If your set is so situated that it is inconvenient to use the sliding pole, drive a good solid stake beneath the surface of the water, and loop your chain around the stake. Last, but not least, get an old water-soaked pole from the bottom of the stream, and lay across the trap chain, between the stake and trap. He will get the trap chain entangled around the pole and stake, which will be a great help in preventing him from digging or pulling out the stake.

If you have used a good heavy trap, and-have plenty of water he will drown, which is always desirable, for one animal spending several hours struggling to escape from a trap will do more to create alarm among its brethren, whether it free itself or not, than will half a dozen properly disposed of. The great difficulty in trapping otter arises from the fact that he is so long in body and so short in the legs, and travels by sliding much of the time, instead of walking, that he is likely to spring the trap with his body, or else slide over without springing the trap. A very good set for the otter is where they leave the stream to go around an obstruction, such as a mill-dam or bridge, or where they leave one stream to cross over to another. A trap properly set at a place of this kind is about sure to catch, as an otter always lands feet first. In winter, they will be found around falls, rapids, airholes, and spring water where the open water affords them a chance to fish. If you know of such places to be much used, place several traps around it, just when a storm is coming up, and if the otter does not get along until the} are covered with snow, you stand a good chance of getting one. A few of the young and less cunning may be taken at airholes by putting a trap in the holes, resting it on stakes driven into the bottom; but very few of the old fellows will be fooled in this way. Every one knows their habit of making slides. If you attempt to trap them on these, find where they leave the water. Fish is the best bait but get along without bait if possible, and in every and case use the utmost caution.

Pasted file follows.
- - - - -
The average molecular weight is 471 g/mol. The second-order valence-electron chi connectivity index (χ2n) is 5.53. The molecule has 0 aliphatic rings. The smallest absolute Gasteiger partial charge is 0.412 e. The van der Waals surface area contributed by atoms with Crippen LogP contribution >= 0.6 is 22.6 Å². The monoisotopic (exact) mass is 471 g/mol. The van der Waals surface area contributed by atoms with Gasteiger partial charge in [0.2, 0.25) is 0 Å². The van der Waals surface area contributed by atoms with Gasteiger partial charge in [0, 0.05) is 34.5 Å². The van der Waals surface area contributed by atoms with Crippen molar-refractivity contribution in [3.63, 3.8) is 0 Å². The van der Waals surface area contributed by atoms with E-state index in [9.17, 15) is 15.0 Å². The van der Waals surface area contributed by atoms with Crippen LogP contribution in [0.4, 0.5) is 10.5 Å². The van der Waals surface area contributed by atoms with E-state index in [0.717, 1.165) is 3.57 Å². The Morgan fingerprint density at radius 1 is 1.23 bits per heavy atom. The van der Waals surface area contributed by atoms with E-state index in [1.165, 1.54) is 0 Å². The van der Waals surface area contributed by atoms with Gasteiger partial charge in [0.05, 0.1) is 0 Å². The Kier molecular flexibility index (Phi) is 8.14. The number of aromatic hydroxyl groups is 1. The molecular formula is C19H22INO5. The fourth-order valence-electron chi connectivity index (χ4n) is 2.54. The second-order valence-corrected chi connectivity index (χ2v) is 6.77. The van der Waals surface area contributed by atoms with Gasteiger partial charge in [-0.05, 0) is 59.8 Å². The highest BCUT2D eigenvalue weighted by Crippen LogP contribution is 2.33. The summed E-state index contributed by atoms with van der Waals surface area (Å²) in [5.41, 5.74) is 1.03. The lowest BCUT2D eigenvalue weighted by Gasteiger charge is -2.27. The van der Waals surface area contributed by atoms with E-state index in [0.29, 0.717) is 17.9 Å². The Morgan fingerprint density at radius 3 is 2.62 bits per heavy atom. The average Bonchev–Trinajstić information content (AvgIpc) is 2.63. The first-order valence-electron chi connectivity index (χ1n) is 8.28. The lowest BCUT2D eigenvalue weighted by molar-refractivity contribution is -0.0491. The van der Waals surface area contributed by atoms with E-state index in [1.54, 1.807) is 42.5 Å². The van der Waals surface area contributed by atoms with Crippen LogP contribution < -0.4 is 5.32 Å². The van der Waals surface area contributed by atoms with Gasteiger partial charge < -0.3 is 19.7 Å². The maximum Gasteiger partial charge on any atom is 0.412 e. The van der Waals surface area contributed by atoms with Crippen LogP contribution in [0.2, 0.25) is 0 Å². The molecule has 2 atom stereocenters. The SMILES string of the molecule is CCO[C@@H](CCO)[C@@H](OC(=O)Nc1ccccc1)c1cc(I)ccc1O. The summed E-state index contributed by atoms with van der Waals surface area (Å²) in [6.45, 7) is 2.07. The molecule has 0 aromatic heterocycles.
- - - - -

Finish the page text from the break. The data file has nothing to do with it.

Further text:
A good size otter will weigh twenty pounds or a little better; will be all of four feet in length from tip to tip, will stretch six inches in width at the neck and about nine at the root of the tail, and will stretch about five feet five inches in length. They are cased about the same as a mink with the exception of the tail, which is split the entire length, and is stretched out in the shape of the letter V, being about two-thirds of the width of the body at the root of the tail, which will be a little better than a foot and a half in length when stretched. . A good prime northern otter of the above description is worth in the neighborhood of twenty dollars, so you see, brother trappers, the otter is a valuable piece of fur, but do not be in a hurry to count your money. Better wait until you have caught your game. Ever remember the word "caution" and success will crown your efforts.

H. E. Dille